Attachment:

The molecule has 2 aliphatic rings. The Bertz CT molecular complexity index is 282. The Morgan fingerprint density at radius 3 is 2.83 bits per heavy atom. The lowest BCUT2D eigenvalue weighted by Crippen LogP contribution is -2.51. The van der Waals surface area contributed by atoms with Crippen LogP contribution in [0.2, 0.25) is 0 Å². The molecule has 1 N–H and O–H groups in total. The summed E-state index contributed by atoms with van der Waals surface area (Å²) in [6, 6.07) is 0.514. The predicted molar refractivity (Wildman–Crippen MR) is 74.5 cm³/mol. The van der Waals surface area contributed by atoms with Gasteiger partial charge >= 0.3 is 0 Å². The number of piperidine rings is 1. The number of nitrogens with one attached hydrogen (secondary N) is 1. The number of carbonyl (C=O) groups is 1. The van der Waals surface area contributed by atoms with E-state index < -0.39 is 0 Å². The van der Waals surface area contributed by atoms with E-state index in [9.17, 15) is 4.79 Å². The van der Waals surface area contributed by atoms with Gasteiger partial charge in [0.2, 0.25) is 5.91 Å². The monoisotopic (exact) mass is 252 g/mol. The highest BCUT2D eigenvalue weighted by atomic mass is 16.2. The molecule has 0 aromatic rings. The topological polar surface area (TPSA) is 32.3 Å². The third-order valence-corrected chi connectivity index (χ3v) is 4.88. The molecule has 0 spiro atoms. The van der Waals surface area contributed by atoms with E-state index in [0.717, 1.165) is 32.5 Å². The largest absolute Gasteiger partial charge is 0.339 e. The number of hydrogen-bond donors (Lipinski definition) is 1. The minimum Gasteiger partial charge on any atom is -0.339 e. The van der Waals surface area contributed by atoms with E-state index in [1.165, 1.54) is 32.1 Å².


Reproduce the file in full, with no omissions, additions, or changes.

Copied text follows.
The molecule has 2 aliphatic rings. The Bertz CT molecular complexity index is 282. The Morgan fingerprint density at radius 3 is 2.83 bits per heavy atom. The lowest BCUT2D eigenvalue weighted by Crippen LogP contribution is -2.51. The van der Waals surface area contributed by atoms with Crippen LogP contribution in [0.2, 0.25) is 0 Å². The molecule has 1 N–H and O–H groups in total. The summed E-state index contributed by atoms with van der Waals surface area (Å²) in [6, 6.07) is 0.514. The predicted molar refractivity (Wildman–Crippen MR) is 74.5 cm³/mol. The van der Waals surface area contributed by atoms with Gasteiger partial charge >= 0.3 is 0 Å². The number of piperidine rings is 1. The number of nitrogens with one attached hydrogen (secondary N) is 1. The number of carbonyl (C=O) groups is 1. The van der Waals surface area contributed by atoms with E-state index < -0.39 is 0 Å². The van der Waals surface area contributed by atoms with E-state index in [9.17, 15) is 4.79 Å². The van der Waals surface area contributed by atoms with Gasteiger partial charge in [0.2, 0.25) is 5.91 Å². The monoisotopic (exact) mass is 252 g/mol. The highest BCUT2D eigenvalue weighted by atomic mass is 16.2. The molecule has 0 aromatic rings. The topological polar surface area (TPSA) is 32.3 Å². The third-order valence-corrected chi connectivity index (χ3v) is 4.88. The molecule has 0 spiro atoms. The van der Waals surface area contributed by atoms with E-state index in [0.717, 1.165) is 32.5 Å². The largest absolute Gasteiger partial charge is 0.339 e. The number of hydrogen-bond donors (Lipinski definition) is 1. The minimum Gasteiger partial charge on any atom is -0.339 e. The van der Waals surface area contributed by atoms with E-state index in [1.165, 1.54) is 32.1 Å².